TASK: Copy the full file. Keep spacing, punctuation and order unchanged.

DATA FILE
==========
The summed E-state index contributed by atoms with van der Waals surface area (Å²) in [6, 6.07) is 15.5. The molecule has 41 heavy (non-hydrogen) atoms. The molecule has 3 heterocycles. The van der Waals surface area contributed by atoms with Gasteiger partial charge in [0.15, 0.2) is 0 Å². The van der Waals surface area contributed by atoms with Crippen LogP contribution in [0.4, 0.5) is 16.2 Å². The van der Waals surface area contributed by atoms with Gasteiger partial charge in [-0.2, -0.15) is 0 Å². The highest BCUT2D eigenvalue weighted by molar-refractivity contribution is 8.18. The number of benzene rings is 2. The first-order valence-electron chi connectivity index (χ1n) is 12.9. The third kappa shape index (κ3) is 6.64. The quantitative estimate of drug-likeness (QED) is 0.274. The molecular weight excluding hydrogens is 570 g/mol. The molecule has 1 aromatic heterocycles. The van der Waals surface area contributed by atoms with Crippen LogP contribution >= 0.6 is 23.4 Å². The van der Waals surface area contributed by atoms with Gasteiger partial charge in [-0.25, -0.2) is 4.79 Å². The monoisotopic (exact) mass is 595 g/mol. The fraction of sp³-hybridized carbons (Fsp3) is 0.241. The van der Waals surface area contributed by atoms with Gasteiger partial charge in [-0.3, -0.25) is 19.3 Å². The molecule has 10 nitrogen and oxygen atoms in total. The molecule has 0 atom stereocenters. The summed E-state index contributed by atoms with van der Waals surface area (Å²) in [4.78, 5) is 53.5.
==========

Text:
The summed E-state index contributed by atoms with van der Waals surface area (Å²) in [6, 6.07) is 15.5. The molecule has 41 heavy (non-hydrogen) atoms. The molecule has 3 heterocycles. The van der Waals surface area contributed by atoms with Gasteiger partial charge in [0.15, 0.2) is 0 Å². The van der Waals surface area contributed by atoms with Crippen LogP contribution in [0.4, 0.5) is 16.2 Å². The van der Waals surface area contributed by atoms with Gasteiger partial charge in [-0.2, -0.15) is 0 Å². The highest BCUT2D eigenvalue weighted by molar-refractivity contribution is 8.18. The number of benzene rings is 2. The first-order valence-electron chi connectivity index (χ1n) is 12.9. The third kappa shape index (κ3) is 6.64. The quantitative estimate of drug-likeness (QED) is 0.274. The molecular weight excluding hydrogens is 570 g/mol. The molecule has 1 aromatic heterocycles. The van der Waals surface area contributed by atoms with Crippen LogP contribution >= 0.6 is 23.4 Å². The van der Waals surface area contributed by atoms with Gasteiger partial charge in [-0.25, -0.2) is 4.79 Å². The monoisotopic (exact) mass is 595 g/mol. The fraction of sp³-hybridized carbons (Fsp3) is 0.241. The van der Waals surface area contributed by atoms with Gasteiger partial charge in [-0.3, -0.25) is 19.3 Å². The molecule has 10 nitrogen and oxygen atoms in total. The molecule has 0 atom stereocenters. The summed E-state index contributed by atoms with van der Waals surface area (Å²) in [4.78, 5) is 53.5.